Medicine: Shocked to Life

Usually, when a surgeon gives emergency massage to a stopped heart, he soon knows where he stands: either the heart picks up and beats strongly, or it fails to. The case of Darline Timke, 21, a student nurse who became a patient at Chicago's Presbyterian Hospital, was different. After more than 100 minutes of massaging by four doctors working in relays, her heart still refused to settle down to a steady pumping beat. Instead, the muscles, manipulated through an incision in the upper abdomen, fluttered spasmodically and at cross purposes—an effect known as "fibrillation."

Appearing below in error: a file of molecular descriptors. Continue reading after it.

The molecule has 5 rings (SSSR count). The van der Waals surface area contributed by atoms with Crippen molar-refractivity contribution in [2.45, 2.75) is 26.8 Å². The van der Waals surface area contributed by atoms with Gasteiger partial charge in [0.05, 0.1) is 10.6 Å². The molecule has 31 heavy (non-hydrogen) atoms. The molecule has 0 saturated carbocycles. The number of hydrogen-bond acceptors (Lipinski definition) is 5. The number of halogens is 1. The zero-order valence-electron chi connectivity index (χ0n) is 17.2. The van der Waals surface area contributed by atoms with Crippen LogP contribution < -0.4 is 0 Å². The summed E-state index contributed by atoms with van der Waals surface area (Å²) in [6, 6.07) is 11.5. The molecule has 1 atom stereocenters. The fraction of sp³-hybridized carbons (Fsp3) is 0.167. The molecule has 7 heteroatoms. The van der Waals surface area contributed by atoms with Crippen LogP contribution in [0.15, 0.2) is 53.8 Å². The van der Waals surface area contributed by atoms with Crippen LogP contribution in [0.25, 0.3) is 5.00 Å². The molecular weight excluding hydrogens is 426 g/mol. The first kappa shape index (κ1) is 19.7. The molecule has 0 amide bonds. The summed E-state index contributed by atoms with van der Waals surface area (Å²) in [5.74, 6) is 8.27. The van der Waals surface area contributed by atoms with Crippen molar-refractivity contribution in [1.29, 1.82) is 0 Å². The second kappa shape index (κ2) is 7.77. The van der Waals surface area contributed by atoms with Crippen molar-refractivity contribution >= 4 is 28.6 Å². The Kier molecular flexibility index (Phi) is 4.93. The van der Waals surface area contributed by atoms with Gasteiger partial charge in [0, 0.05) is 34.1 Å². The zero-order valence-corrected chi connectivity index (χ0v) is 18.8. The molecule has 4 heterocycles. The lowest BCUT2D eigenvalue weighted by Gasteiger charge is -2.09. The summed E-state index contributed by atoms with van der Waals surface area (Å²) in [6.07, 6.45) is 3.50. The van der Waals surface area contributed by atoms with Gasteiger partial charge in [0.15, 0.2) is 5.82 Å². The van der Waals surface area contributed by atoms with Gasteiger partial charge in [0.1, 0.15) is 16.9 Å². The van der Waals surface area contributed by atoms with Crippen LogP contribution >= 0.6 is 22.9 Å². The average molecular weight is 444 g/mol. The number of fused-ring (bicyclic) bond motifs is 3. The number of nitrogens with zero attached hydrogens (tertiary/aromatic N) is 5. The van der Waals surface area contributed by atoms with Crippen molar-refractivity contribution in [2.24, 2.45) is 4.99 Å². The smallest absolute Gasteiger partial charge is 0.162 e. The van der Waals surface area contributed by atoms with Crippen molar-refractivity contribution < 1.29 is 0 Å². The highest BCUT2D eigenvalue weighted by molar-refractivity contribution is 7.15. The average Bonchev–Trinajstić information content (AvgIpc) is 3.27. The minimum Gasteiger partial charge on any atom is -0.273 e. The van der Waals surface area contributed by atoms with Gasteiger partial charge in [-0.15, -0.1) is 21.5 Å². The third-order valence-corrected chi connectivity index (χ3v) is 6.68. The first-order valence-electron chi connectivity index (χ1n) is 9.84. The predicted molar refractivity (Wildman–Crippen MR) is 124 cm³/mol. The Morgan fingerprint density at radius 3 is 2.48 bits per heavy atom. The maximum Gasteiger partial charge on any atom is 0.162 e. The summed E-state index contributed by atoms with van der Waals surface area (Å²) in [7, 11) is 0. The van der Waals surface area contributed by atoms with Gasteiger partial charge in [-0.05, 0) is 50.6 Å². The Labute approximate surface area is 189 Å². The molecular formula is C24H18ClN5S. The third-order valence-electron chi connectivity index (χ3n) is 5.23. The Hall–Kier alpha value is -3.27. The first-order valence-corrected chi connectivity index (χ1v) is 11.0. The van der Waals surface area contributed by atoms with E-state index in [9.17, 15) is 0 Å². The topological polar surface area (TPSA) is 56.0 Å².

What was needed, obviously, was a "defibrillator." Until...

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